Wound infections may present in several ways, depending on the extent of the infection, host resistance, and the etiologic microorganisms. Early, mild infections may be associated with only scant exudate from the incision and, upon exploration of the wound, poor healing. Hemolytic streptococcal organisms may cause erysipelas, an infection marked by a rapidly extending erythematous cutaneous border. Deeper infections may be found during the process of evaluation for postoperative fever and may additionally be associated with erythema, induration of skin and subcutaneous tissues or, possibly, fluctuation. One must be alert for the rare but devastating signs of necrotizing infections, including brawny edema, cutaneous sensory loss, and obvious necrosis. Patients with necrotizing fasciitis need prompt and aggressive debridement under general anesthesia to avoid death.

In cases of contaminated and infected wounds, consideration should be given to delayed primary or secondary closure. In these situations characteristics of each case should be taken into account, such as the amount of infected tissue left behind, nutritional status of the patient, presence of diabetes, malignancy, or obesity--factors associated with poor wound-healing. When the decision is made to proceed with delayed closure, retention sutures may be placed. Permanent, monofilament suture would be the best choice. Cultures, of course, should be obtained. Postoperatively, the incision can be left covered until the fourth day, at which time the attending physician assesses whether the wound is clean enough to close. If there is any infected or necrotic tissue, then regular dressing changes and debridement can be commenced postoperatively until the wound is ready to close. Delayed primary closure may be done using one of several techniques: closure with sutures placed, but not tied, in the operating room; placement of sutures with local anesthesia; or application of sterile adhesive strips. In the high-risk patient, when coaptation of the wound is difficult, or if the wound does not appear clean in a reasonable period of time, the wound may be allowed to heal by secondary intention. Perhaps surprisingly, the cosmetic result in such a case is equal to that of delayed primary closure. Careful instruction prior to discharge and follow-up by a visiting nurse will be very helpful to the patient and her family.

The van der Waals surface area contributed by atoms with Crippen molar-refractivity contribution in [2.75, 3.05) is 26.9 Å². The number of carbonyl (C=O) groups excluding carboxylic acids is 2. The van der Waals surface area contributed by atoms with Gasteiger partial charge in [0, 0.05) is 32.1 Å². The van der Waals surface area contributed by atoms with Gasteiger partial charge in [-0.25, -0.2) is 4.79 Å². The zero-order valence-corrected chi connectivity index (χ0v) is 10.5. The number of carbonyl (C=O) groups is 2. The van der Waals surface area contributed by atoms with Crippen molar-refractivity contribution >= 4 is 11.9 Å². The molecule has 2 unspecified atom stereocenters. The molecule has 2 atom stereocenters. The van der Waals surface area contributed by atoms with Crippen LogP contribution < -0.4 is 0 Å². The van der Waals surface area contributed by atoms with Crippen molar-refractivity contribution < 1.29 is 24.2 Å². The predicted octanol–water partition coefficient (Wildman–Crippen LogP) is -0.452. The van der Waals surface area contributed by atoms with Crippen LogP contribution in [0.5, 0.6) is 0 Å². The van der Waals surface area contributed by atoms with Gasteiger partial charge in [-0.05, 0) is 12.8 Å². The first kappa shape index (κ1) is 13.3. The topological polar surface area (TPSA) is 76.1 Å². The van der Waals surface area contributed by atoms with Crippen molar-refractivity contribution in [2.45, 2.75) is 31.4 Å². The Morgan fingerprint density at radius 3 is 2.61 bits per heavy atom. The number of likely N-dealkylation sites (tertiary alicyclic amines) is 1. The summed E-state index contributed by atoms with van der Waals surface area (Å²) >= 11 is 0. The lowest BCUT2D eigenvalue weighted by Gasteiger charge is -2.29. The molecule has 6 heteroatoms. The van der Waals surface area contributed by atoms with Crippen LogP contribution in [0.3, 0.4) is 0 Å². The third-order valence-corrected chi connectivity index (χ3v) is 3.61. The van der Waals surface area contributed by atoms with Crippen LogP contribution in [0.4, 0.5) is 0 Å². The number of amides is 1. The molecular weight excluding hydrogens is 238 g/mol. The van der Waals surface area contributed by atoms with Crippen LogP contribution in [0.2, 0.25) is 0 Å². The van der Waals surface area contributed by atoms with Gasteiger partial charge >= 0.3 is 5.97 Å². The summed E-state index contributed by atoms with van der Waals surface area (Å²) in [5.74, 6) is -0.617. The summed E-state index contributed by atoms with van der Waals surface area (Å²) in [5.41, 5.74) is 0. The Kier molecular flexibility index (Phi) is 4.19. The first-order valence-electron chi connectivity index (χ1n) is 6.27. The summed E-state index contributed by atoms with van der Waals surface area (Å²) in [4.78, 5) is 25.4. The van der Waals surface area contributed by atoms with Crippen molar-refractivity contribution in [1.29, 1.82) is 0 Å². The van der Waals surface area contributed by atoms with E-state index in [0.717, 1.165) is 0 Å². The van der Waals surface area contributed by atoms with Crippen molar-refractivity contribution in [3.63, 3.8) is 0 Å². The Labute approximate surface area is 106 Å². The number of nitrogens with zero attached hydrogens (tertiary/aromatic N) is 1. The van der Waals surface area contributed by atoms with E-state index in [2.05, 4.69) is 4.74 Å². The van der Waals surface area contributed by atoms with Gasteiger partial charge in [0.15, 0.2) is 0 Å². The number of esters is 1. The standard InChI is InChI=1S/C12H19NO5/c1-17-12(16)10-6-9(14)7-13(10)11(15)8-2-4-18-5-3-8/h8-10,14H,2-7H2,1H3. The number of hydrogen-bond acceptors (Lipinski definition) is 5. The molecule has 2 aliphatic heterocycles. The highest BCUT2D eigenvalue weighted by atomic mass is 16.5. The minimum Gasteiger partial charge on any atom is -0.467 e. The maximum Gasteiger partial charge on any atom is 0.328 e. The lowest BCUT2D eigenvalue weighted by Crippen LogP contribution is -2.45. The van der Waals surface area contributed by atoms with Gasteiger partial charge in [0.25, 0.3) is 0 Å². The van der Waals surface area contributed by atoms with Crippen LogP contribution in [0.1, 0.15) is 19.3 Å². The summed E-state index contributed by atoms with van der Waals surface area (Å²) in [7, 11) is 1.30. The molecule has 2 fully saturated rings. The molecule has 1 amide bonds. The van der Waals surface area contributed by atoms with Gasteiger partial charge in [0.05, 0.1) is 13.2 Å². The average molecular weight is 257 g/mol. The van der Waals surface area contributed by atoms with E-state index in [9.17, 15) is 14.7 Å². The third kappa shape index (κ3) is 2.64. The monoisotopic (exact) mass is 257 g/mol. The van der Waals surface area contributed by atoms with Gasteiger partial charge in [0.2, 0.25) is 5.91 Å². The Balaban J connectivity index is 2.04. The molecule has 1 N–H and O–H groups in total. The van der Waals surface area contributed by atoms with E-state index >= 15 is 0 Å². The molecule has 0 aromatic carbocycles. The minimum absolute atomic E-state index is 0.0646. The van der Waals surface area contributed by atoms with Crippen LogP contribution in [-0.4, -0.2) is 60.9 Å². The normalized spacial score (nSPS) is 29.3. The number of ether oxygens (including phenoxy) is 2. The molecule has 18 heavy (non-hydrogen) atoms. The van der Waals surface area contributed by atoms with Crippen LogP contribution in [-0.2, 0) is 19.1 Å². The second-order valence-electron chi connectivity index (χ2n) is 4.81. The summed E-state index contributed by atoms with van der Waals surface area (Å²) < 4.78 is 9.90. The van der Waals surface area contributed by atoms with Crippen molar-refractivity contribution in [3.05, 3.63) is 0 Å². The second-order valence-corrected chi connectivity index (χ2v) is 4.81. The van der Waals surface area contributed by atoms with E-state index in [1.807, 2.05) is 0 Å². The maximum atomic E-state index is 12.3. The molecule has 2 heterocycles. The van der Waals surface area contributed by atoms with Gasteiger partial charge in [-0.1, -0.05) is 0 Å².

Treatment for superficial and minor infections may consist only of application of moist heat. Erysipelas usually responds rapidly to such local treatment with the addition of penicillin. When discharge from the wound is prominent, or fluctuation is thought to be present, the wound should be explored and all areas presenting little resistance to separation opened fully. Cultures should be obtained, appropriate antibiotics should be started and the wound should be debrided and packed. Secondary closure may be desirable and possible if the wound reveals healthy granulation tissue 3 to 5 days after opening. Again, the patient may be sent home with follow-up by a visiting nurse.

Nerve Injury

Nerve injury associated with abdominal incision can pose a distressing, and often unexpected ending to an otherwise successful operation. Two types of injury occur. First, the incision and closure may transect or damage the nerves of the abdominal wall. Second, a retractor used during the operation can cause injury to nerves on the posterior body wall.

The most serious nerve damage is that to the fiemoral nerve, because of the loss of innervation to the quadriceps muscle in the leg and loss of the ability to extent the leg at the knee joint. This damage is usually caused by the blades of a self-retaining retractor. The lateral blades of these instruments can press upon the nerve as it emerges from the lateral border of the psoas muscle before passing under the inguinal ligament (Fig. 9). The frequency of femoral neuropathy after gynecologic surgery is surprisingly common, occurring in approximately 10% of pelvic laparotomies.52,53,54 Fortunately, most of these cases resolve spontaneously, yet when a case does not, it poses a significant problem. Damage to the nerve should be suspected with loss of sensation in the anteromedial thigh, diminished knee jerk, and weakness of extension of the knee, which creates a specific problem climbing stairs.